When Chris Froome turned pro in 2007 he weighed 75,7 kg (167 pounds), but in the first Tour de France he won in 2013 he weighed as little as 65,8 kg (145 pounds). That’s 10 kg (22 pounds) lost for an already fit athlete! Of course, he has exceptional genes, a super-strong team, and the right mind set but that one parameter many cyclists envy is his power-to-weight ratio of 6.25 w/kg, which he achieved thanks to his diet change.
Getting slim with protein
He used to do it the wrong way – he starved himself before big races to lose enough weight. Thanks to suggestions from his wife, he experimented with a diet change, started eating much more protein, and cut back on carbs at certain times. His body responded well, his new weight allowed him to excel at the Tour de France, and he was able to replicate his success multiple times. So, what’s his secret?
— Chris Froome (@chrisfroome) February 9, 2015
It’s a common misconception that pros can eat what they want and burn it off because they train many hours a day. Chris himself confirmed that the reality is he needs to watch every little thing he puts his mouth. In his autobiography, The Climb, he says:
“I try to go very light in terms of diet. In the mornings, I limit myself to just the one bowl of porridge, and normally a two-egg omelette, with no hint of extras on the side. No second helpings, no picking, nothing. If there is a big stage ahead that day I’ll try a three-egg omelette, but warily, and I’ll mix a small amount of white rice into the porridge.”
Fat adaptation in the off season
Reaching his ideal racing weight was just the first step. Another important change in nutrition came along as a part of the team Sky strategy. James Morton, the current head of nutrition for team Sky, summed up the basics:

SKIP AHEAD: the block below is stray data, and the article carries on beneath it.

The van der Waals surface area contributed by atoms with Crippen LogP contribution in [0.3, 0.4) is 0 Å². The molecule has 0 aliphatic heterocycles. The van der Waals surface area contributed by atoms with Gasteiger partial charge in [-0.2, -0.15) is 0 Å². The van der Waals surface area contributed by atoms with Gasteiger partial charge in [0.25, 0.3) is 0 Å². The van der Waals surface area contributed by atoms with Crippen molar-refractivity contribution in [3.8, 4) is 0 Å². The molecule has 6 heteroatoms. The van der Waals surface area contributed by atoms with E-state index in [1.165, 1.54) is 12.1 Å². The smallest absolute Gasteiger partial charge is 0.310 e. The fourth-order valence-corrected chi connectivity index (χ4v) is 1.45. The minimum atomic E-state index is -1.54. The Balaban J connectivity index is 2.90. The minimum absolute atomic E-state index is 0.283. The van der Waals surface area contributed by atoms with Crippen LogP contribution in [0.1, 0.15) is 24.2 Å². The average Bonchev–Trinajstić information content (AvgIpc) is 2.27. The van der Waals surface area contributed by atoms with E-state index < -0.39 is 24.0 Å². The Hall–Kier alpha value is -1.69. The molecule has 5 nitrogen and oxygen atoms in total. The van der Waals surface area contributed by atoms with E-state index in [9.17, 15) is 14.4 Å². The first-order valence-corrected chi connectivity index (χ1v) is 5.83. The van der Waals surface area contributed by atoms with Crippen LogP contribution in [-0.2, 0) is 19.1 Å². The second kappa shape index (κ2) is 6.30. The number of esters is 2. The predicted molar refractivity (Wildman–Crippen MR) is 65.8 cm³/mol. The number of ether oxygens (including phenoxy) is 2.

“In our research at Liverpool John Moores University, we now know that deliberately restricting carbs around carefully chosen training sessions can actually enhance training adaptations. But then of course we must ensure higher carbohydrate intakes for key training sessions and hard stages in racing. I believe this concept of periodising daily carbohydrate intake is the most exciting part of sports nutrition in the last decade.”
— Chris Froome (@chrisfroome) July 19, 2016
In practice, this means Chris focuses more on protein, and healthy fats in the off-season to teach his body to utilize stored fats for energy. That’s the reason for the eggs, avocado, and salmon breakfasts, or steak and vegetables lunches.
During races like the Tour de France or hard training sessions, he will of course go back to a higher proportion of carbs in his diet to top off his glycogen reserves and perform at his best. It seems that this approach allows him to get the best out of both worlds, he keeps his race weight without starving himself, and he has all the energy he needs for putting out big efforts. There’s not much that can be criticized about Chris’ diet, we can all learn a thing or two from his disciplined and smart approach to nutrition.